G C Lichtenberg: “It is as if our languages were confounded: when we want a thought, they bring us a word; when we ask for a word, they give us a dash; and when we expect a dash, there comes a piece of bawdy.”
H. P. Lovecraft: "What a man does for pay is of little significance. What he is, as a sensitive instrument responsive to the world's beauty, is everything!"
Martin Amis: “Gogol is funny, Tolstoy in his merciless clarity is funny, and Dostoyevsky, funnily enough, is very funny indeed; moreover, the final generation of Russian literature, before it was destroyed by Lenin and Stalin, remained emphatically comic — Bunin, Bely, Bulgakov, Zamyatin. The novel is comic because life is comic (until the inevitable tragedy of the fifth act);...”
Werner Herzog: “We are surrounded by worn-out, banal, useless and exhausted images, limping and dragging themselves behind the rest of our cultural evolution.”
John Gray: "Unlike Schopenhauer, who lamented the human lot, Leopardi believed that the best response to life is laughter. What fascinated Schopenhauer, along with many later writers, was Leopardi’s insistence that illusion is necessary to human happiness."
Justin E.H. Smith: “One should of course take seriously serious efforts to improve society. But when these efforts fail, in whole or in part, it is only humor that offers redemption. So far, human expectations have always been strained, and have always come, give or take a bit, to nothing. In this respect reality itself has the form of a joke, and humor the force of truth.”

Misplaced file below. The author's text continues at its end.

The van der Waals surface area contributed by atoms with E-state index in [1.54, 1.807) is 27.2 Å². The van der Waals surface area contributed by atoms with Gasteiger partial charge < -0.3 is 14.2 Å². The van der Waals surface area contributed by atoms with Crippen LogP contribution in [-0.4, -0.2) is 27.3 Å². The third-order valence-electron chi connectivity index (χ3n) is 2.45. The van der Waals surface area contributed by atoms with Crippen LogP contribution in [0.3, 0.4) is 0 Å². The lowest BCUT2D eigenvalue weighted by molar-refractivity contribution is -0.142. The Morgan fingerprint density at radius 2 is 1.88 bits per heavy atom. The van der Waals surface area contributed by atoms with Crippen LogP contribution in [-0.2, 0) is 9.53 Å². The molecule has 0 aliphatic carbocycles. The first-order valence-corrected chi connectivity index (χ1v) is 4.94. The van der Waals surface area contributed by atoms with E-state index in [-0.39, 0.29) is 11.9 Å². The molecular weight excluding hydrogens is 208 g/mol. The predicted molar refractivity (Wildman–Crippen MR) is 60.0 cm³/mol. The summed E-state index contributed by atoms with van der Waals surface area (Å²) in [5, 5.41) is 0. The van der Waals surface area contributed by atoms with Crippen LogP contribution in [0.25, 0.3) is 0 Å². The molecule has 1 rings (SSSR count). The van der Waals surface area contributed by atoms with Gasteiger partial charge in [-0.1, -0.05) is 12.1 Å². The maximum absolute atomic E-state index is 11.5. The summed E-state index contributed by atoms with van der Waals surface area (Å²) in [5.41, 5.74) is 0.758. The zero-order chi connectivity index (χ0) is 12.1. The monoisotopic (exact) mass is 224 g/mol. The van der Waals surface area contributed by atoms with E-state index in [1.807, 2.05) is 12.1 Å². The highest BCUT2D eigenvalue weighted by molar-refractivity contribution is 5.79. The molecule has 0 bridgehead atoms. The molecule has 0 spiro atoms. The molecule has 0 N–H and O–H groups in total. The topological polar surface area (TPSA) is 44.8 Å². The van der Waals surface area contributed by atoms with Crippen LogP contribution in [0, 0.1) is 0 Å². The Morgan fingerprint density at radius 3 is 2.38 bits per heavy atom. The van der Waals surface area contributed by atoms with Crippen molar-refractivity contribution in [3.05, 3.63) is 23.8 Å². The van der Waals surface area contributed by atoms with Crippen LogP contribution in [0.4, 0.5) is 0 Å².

विलास सारंग: "… इ. स. 1000 नंतर ज्या प्रकारची संस्कृती रुढ झाली , त्यामध्ये साधारणत्व व विश्वात्मकता हे गुण प्राय: लुप्त झाले...आपली संस्कृती अकाली विश्वात्मक साधारणतेला मुकली आहे."
Sunday, June 03, 2007
It does not have electricity to support its burgeoning economy. Most of its towns and villages are suffering from planned and unplanned “load-shedding”. When a commodity become so precious you would think the state must be guarding it well.
Far from that. Indian Express dated June 3 2007 reports that even the city of Pune has large-scale theft of power. In some areas it goes as high as 36%.
India’s powerful central minister SharadPawar’s constituency- Baramati (adjacent to Pune)- has as much as 45% theft. (No wonder his voters are so happy with him!)
Now surely such electricity-less (remember both electricity and lightning have a single word in Marathi ‘Veej’) state should not suffer from deaths by lightning.
No such luck. In past one year alone, more than 650 people have lost their lives to lightning. This is as per survey done by Indian Institute of Tropical Meteorology (IITM), Pune. For past few years, IITM has been studying killer lightning during monsoon.. Are its researchers as dumfounded as below?
Artist: Robert J. Day The New Yorker 28 March 1964